Wednesday, April 20, 2011

All True

I was working a problem on Programming Praxis yesterday and ended up writing a little piece of code that returned true if every element in a hash was true. It used inject and I thought it would be worth posting a generalized version here.

module Enumerable
def all_true
self.inject(true) { |r, v| r && (yield v) }

We start by monkey patching the Enumerable module which will make it available for Arrays, Hashes, etc., basically anything that includes Enumerable. Next, we define the method all_true. The only line in the method is an inject which we initialize with true and then give it a block with two parameters, the r(esult) and the v(alue). We then and/&& the r(esult) with whatever the yield of the v(alue) returns.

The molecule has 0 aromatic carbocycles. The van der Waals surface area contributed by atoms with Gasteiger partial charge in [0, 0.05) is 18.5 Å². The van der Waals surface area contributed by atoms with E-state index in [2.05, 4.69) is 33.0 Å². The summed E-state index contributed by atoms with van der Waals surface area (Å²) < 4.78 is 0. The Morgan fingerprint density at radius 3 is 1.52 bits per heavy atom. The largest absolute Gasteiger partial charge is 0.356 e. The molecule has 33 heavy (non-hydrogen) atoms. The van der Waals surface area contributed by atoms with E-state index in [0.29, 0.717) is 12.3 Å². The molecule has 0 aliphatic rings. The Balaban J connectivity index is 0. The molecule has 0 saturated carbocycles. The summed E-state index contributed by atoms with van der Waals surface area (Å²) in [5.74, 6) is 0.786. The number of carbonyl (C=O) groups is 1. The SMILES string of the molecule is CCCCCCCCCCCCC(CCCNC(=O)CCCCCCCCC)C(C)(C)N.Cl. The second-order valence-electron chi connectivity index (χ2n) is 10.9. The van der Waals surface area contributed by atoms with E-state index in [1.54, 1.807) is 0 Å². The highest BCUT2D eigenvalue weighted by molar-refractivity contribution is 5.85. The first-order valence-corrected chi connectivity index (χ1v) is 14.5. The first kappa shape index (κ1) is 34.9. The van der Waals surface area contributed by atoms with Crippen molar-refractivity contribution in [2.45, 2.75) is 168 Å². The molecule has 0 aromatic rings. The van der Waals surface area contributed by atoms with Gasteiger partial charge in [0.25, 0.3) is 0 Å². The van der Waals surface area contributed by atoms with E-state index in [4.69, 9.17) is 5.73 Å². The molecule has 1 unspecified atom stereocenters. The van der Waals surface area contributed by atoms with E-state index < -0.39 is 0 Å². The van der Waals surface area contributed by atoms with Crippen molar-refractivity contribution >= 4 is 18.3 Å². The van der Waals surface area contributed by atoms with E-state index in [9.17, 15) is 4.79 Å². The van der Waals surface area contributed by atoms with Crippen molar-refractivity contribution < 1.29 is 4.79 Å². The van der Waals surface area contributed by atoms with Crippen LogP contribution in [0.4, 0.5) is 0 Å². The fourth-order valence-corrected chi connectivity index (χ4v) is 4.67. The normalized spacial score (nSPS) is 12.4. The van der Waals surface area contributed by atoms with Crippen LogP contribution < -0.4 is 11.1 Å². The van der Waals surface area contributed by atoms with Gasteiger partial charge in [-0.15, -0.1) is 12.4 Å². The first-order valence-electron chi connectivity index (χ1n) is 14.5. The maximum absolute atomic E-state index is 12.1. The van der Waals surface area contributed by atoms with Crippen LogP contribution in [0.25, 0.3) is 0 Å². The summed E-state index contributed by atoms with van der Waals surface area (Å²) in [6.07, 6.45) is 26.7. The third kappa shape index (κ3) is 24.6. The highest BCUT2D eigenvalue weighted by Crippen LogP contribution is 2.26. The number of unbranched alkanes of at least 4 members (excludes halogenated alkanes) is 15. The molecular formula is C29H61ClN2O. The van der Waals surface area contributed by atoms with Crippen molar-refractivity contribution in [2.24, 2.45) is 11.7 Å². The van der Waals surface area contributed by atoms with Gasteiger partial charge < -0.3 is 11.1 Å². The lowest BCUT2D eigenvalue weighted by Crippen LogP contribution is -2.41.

You can test it with the following code ...

puts "#{[2, 4, 6, 8].all_true { |n| n%2 == 0 }}"
puts "#{[2, 4, 7, 8].all_true { |n| n%2 == 0 }}"

puts "#{{ 2=>2, 4=>4, 6=>6, 8=>8}.all_true { |n| n[0]%2 == 0 && n[1]%2 == 0 }}"
puts "#{{ 2=>2, 4=>4, 7=>7, 8=>8}.all_true { |n| n[0]%2 == 0 && n[1]%2 == 0 }}"

The first two of each set will return true, the second false.

As I've been doing the Programming Praxis problems, I've found myself using inject and its close relative map/collect more and more. I think this is partly because of the types of problems posted there and the influence of the solutions that are generated which tend to be functional programming based. At any rate, having a good understanding of both inject and map/collect will serve you well and simplify many of your day to day programming tasks.

Let me know if you have questions or comments.